Now that the winter solstice has passed, we can look forward to a little more light each day. But surprisingly, the sun will continue to rise later in the mornings for a few more days, before reversing course and rising earlier again.
In a piece that uses London as an example (the phenomenon effects the entire Northern Hemisphere), the BBC explains that the later sunrises following solstice have to do with the fact that day length varies ever so slightly: “a day -- a solar day to be precise -- is not always exactly 24 hours,” the piece explains. In December, when the earth is at its furthest from the Sun and most tilted on its axis, days are about a minute longer than their shortest counterparts, in September.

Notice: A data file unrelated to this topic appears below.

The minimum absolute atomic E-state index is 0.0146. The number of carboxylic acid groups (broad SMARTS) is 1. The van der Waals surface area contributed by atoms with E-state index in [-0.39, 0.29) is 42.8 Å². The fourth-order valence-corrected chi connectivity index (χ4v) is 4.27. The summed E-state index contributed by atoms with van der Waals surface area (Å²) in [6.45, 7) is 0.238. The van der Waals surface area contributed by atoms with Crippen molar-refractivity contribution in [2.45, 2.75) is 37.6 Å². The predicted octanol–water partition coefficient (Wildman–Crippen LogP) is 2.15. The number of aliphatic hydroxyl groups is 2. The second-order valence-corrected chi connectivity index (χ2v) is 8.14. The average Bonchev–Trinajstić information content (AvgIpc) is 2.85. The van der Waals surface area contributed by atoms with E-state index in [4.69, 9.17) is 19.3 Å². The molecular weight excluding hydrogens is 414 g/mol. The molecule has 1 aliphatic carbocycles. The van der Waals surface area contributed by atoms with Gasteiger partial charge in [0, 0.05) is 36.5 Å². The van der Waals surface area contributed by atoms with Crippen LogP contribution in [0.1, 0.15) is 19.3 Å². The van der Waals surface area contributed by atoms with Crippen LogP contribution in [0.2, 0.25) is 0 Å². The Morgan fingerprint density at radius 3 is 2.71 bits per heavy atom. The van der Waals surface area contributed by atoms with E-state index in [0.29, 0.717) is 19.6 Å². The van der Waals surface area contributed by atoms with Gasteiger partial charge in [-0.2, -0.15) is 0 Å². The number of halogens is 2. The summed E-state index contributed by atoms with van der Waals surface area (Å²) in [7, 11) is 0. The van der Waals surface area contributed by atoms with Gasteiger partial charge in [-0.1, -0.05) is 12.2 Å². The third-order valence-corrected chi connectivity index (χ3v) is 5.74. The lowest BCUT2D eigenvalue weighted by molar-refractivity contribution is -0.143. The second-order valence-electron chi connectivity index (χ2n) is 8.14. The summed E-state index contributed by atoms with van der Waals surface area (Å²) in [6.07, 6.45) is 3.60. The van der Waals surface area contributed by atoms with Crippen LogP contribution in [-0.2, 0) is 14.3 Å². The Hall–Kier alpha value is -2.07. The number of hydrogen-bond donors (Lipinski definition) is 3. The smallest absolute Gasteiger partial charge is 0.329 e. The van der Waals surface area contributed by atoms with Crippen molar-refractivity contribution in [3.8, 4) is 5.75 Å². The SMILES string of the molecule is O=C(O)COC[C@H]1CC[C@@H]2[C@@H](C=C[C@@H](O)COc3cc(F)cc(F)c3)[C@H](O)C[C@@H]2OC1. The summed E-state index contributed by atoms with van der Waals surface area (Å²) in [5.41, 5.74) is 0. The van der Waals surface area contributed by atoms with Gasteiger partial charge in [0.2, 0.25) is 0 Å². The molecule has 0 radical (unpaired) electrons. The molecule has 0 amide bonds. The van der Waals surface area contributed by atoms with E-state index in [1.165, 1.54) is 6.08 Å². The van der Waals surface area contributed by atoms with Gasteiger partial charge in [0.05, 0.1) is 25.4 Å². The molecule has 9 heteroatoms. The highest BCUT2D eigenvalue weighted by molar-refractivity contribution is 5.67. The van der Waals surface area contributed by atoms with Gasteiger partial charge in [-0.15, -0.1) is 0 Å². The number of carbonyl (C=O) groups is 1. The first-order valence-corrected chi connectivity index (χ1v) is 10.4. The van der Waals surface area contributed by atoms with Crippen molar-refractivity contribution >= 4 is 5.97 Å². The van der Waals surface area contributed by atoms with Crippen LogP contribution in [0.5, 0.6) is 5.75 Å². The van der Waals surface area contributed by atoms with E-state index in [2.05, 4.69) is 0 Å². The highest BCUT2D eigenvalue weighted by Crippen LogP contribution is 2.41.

The upshot? “The sun therefore in effect lags behind the clock for part of the year, then speeds ahead of it for another,” the BBC explains.
Mercifully, the lag won’t last long. The sun will rise at 10:15 (it rose at 10:14 on solstice) beginning Tuesday, Dec. 23, but will be back to 10:14 by Dec. 30.
And the light we’ve lost in the mornings we’ve already been gaining in the evenings. Anchorage saw its latest sunsets of the season Dec. 15-17 -- at 3:40 -- and they’ve been getting later even since.